By David Sterman
Whew! The markets have put investors through the wringer since April, and as the volatility continues into autumn and with no clear end in sight, investors increasingly are looking for ways to mitigate risk.
One "market neutral" approach involves paired trades. This entails finding the best stock in an industry and simultaneously shorting the weakest player in the group. Since stocks within an industry group tend to be highly correlated, gains come solely from the relative performance of the paired trade in play.
Yet for many investors, finding the right stock to short can be challenging. Simply put, it's easier to find stocks with clear positive catalysts than it is to find stocks on the cusp of a major downward move. A different twist to the paired trading strategy involves using ETFs to swap in for the short side of the trade. You're still removing market risk from the equation, but need only worry about analyzing just one individual stock, not two.
The mechanics of this paired trade strategy are pretty straightforward. Let's use oil giant ConocoPhillips (NYSE: COP) as an example. The Houston, Texas-based energy company has been making a series of shareholder-friendly moves by selling off assets that fetch top dollar. The company's rising cash hoard is being deployed for ever-larger stock buybacks: ConocoPhillips bought back 150 million shares between 2007 and 2010, and announced plans in early 2011 to buy back another $10 billion worth of stock over the next three years. An upcoming move to spin-off a low-margin refining business is also expected to help the company generate higher returns on its capital.
But a sharp pullback in oil prices would surely imperil shares, so you also need to prepare for potential downside. You could look to place a corresponding short position in a rival such as ExxonMobil (NYSE: XOM) or Chevron (NYSE: CVX). But you'd want to have a high conviction that those firms are less likely to deliver share price gains than the peer group.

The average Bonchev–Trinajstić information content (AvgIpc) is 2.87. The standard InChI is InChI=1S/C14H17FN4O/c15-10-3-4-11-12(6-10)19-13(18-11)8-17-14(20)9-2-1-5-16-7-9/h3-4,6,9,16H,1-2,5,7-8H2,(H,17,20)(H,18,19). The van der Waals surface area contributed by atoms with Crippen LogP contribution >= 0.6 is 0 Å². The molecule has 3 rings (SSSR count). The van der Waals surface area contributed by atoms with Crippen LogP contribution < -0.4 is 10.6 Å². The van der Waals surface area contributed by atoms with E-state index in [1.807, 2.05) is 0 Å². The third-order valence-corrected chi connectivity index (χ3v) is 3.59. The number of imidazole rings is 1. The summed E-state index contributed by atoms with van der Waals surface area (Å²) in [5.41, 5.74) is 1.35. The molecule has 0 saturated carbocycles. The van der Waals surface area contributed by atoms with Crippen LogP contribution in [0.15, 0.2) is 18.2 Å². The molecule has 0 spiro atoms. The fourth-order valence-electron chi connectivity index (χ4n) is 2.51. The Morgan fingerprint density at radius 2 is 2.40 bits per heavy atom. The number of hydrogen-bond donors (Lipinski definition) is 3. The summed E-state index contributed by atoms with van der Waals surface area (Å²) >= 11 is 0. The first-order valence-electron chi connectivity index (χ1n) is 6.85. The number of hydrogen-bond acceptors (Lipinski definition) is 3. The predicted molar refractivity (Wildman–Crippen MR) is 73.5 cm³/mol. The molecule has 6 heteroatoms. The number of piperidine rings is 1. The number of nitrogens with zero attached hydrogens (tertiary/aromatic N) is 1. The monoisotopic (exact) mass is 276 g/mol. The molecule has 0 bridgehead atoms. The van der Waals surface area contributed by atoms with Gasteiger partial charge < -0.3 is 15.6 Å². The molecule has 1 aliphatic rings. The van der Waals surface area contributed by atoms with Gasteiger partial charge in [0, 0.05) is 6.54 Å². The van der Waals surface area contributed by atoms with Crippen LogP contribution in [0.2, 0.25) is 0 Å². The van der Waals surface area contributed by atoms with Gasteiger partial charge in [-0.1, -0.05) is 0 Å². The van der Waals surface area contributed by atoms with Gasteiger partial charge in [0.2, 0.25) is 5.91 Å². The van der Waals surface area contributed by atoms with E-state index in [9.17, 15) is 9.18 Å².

Instead, you could commit a corresponding dollar amount to the iShares S&P North America Natural Resources fund (NYSE: IGE), which holds a basket of natural resource stocks. (Oil firms and oil service firms make up the top five holdings, though the ETF also owns other non-oil related resource stocks).
Broadening The Scope
This ETF-based paired trade strategy doesn't need to simply focus on a corresponding industry-specific ETF. Some investors use currency-based ETFs to ensure their foreign investments aren't subject to the whims of the forex market.
Others use this strategy to offset the risk of specific asset classes. A portfolio heavily weighted towards small cap stocks can be easily hedged with a short position in the iShares Russell 2000 Index (NYSE: IWM). That way, you're focusing on the potential outperformance of the specific stocks you've selected and reducing the risk associated with broader underperformance of small caps in general.
As with any ETF, liquidity is crucial. A thinly-traded fund is likely to carry higher expenses and wider bid/ask spreads. The Russell 2000 ETF, for example, trades roughly 80 million shares a day, and typically carries a bid/ask spread of just one cent. Unfortunately, many ETFs are not quite as liquid. It may be best to stick with ETFs that trade at least 100,000 shares daily, and carry bid/ask spreads of two cents or less.